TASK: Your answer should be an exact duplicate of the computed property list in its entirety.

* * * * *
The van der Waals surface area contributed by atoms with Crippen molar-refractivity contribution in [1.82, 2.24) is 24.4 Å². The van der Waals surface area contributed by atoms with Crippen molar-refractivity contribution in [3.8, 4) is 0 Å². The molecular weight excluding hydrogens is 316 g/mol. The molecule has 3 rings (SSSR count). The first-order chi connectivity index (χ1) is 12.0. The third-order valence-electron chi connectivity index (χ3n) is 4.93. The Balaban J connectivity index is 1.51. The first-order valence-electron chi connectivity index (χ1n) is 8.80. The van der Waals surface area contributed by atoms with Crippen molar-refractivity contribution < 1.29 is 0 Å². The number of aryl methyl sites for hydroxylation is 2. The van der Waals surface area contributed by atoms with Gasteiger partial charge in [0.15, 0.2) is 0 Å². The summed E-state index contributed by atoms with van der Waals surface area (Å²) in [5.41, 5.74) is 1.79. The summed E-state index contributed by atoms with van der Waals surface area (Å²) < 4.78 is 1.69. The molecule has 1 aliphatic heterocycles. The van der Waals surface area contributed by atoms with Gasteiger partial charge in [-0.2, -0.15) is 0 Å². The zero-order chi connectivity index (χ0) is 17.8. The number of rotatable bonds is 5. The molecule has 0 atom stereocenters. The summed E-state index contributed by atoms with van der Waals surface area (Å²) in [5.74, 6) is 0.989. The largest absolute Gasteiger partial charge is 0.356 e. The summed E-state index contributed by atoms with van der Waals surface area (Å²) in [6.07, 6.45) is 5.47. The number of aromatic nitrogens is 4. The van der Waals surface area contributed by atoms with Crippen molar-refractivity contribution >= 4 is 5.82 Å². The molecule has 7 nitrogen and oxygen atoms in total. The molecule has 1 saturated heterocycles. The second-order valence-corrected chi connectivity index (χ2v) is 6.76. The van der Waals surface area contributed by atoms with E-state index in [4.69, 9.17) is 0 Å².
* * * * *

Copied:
The van der Waals surface area contributed by atoms with Crippen molar-refractivity contribution in [1.82, 2.24) is 24.4 Å². The van der Waals surface area contributed by atoms with Crippen molar-refractivity contribution in [3.8, 4) is 0 Å². The molecular weight excluding hydrogens is 316 g/mol. The molecule has 3 rings (SSSR count). The first-order chi connectivity index (χ1) is 12.0. The third-order valence-electron chi connectivity index (χ3n) is 4.93. The Balaban J connectivity index is 1.51. The first-order valence-electron chi connectivity index (χ1n) is 8.80. The van der Waals surface area contributed by atoms with Crippen molar-refractivity contribution < 1.29 is 0 Å². The number of aryl methyl sites for hydroxylation is 2. The van der Waals surface area contributed by atoms with Gasteiger partial charge in [0.15, 0.2) is 0 Å². The summed E-state index contributed by atoms with van der Waals surface area (Å²) in [5.41, 5.74) is 1.79. The summed E-state index contributed by atoms with van der Waals surface area (Å²) < 4.78 is 1.69. The molecule has 1 aliphatic heterocycles. The van der Waals surface area contributed by atoms with Gasteiger partial charge in [-0.2, -0.15) is 0 Å². The zero-order chi connectivity index (χ0) is 17.8. The number of rotatable bonds is 5. The molecule has 0 atom stereocenters. The summed E-state index contributed by atoms with van der Waals surface area (Å²) in [5.74, 6) is 0.989. The largest absolute Gasteiger partial charge is 0.356 e. The summed E-state index contributed by atoms with van der Waals surface area (Å²) in [6.07, 6.45) is 5.47. The number of aromatic nitrogens is 4. The van der Waals surface area contributed by atoms with Crippen molar-refractivity contribution >= 4 is 5.82 Å². The molecule has 7 nitrogen and oxygen atoms in total. The molecule has 1 saturated heterocycles. The second-order valence-corrected chi connectivity index (χ2v) is 6.76. The van der Waals surface area contributed by atoms with E-state index in [4.69, 9.17) is 0 Å².